Hansa offers homestay service to assist our international students in finding suitable accommodation during their stay in Toronto. This is the best way to help them assimilate into Canadian life. Our ESL Students are generally between 18 and 25 years of age, and usually, study at Hansa for terms of four weeks up to a year. We receive about a third of our students from Asia, a third from Latin America, and a third from Europe, the Middle East, or elsewhere.
We have two campuses, both located in the Yonge and Eglinton area. Beginner and intermediate students study at our Eglinton campus. Advanced and night school students study at our Yonge Street campus. In addition to teaching languages, we organize extra-curricular activities, sightseeing trips, and advise students on numerous other matters of interest to them.
Normally, students apply for homestay from abroad when they register for classes at Hansa. Generally, these students ask to stay with a Canadian family in order to improve their English and experience the Canadian way of life first-hand. For many, it is their first trip abroad and they seek a nurturing and supportive home away from home. Students often refer to members of their homestay as their “host mother”, “host father” or “host family”.
Requirements for Homestay Hosts
Being a homestay host demands more than simply providing room and board in your home. It requires patience, understanding, and a commitment to ensuring the students feel comfortable, especially during their first few weeks in Canada.
In offering homestay, hosts are expected to:
Be fluent in English
Be within a 45-minute commute by public transit (including nights and weekends)
Prepare breakfast and dinner daily, and eat dinner together with the students so that they may practice their English
Provide an internet connection for students' use
Furnish the room with a bed, desk, dresser or closet for belongings, and adequate lighting
Provide each student with a private room that nobody else has access to without their permission. This room cannot be located in the basement (with some possible exceptions)
Do their student’s laundry or make laundry facilities available to their student
The Ideal Homestay Host
Our best homestay hosts integrate students into the household as much as possible. This includes taking students shopping with them, showing them around the city, and keeping them company while at home. Students feel most comfortable with hosts who enjoy their company, spend time with them, and are friendly and helpful. Students also comment on the amount and quality of food, general cleanliness, accessibility to school, and the rules they are expected to abide by.
When students are happy with their homestay it is usually a far more enjoyable experience for the hosts, and students often decide to stay longer, return the following year, or refer a friend. The Homestay office uses the comments provided by students in considering future homestay placements.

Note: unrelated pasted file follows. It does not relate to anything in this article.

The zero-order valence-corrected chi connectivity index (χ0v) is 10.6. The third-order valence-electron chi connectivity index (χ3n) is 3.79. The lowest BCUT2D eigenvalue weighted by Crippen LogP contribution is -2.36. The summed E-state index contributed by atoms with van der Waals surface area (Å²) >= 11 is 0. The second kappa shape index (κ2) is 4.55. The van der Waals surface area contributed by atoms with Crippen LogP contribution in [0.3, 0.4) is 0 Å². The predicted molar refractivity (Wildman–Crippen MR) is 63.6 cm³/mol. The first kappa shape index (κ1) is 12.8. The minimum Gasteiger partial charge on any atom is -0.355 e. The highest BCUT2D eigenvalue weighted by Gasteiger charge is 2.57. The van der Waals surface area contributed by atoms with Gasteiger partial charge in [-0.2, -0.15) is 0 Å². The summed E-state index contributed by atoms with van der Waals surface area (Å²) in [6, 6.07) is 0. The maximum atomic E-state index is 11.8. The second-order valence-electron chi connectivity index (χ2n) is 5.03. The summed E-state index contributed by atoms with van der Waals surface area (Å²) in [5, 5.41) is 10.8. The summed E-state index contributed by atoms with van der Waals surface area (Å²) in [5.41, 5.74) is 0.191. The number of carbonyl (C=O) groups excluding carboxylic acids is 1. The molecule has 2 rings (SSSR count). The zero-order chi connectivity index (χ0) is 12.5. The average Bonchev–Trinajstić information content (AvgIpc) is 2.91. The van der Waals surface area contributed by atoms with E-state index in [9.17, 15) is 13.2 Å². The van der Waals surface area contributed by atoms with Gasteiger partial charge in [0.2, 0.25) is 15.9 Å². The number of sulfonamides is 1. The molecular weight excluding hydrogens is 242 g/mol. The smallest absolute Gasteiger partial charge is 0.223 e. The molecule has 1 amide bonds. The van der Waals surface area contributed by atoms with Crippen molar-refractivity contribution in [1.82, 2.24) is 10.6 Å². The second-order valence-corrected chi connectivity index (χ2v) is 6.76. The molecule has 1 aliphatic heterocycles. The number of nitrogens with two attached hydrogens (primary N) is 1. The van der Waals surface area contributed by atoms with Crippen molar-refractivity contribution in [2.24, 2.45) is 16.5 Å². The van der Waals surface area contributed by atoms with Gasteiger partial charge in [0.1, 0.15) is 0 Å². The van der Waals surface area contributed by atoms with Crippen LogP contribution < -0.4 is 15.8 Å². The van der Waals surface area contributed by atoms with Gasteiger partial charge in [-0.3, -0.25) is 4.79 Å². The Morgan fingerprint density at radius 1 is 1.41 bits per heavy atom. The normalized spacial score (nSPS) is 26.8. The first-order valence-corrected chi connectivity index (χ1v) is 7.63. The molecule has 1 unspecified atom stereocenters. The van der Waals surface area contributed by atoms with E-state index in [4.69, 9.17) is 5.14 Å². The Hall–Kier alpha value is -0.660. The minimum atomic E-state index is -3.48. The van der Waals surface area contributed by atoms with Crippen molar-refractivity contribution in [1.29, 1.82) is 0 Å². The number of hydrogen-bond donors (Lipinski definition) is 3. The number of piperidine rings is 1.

Students, their Host Family, and the Homestay office
As our international students are new to Toronto, often having a limited knowledge of English and very different cultural norms, we ask that homestay hosts try to recognize how difficult it can be for them to adjust to their new environment. Students should feel they can rely on their homestay to find out where to go on their first day of classes and to assist them with their daily routine. We ask that homestay hosts make their expectations of the student very clear and contact the Homestay office with any questions or concerns.
Please note that as a rule, the volume of student placements increases in the summer months (June-August) and the Homestay office contacts host families directly and at our discretion to arrange the placement of incoming students for the standard four-week time period.
As a guest in your home, students are expected to abide by the rules of the household. Homestay hosts may want to consider talking to students about any of the following:
Smoking: if it is allowed and where
Telephone: when and for how long students are able to make and receive calls. How to make long distance calls and whether a phone card should be bought in order to do so. (Available for purchase at the school)
Food: if there is a regular schedule and if the student’s presence is mandatory. What a student should do if they are unable to attend dinner
Showers: where, when, how long, and how often students can shower
Visitors: appropriate visiting hours and if overnight guests are allowed
Rooms/facilities: any spaces or appliances in the house that are off-limits
TV/Computer: any limitations as to the frequency or the appropriate hours for use
Notice of departure: if staying longer than 4 weeks, how much notice you expect from students as to when they plan to leave their homestay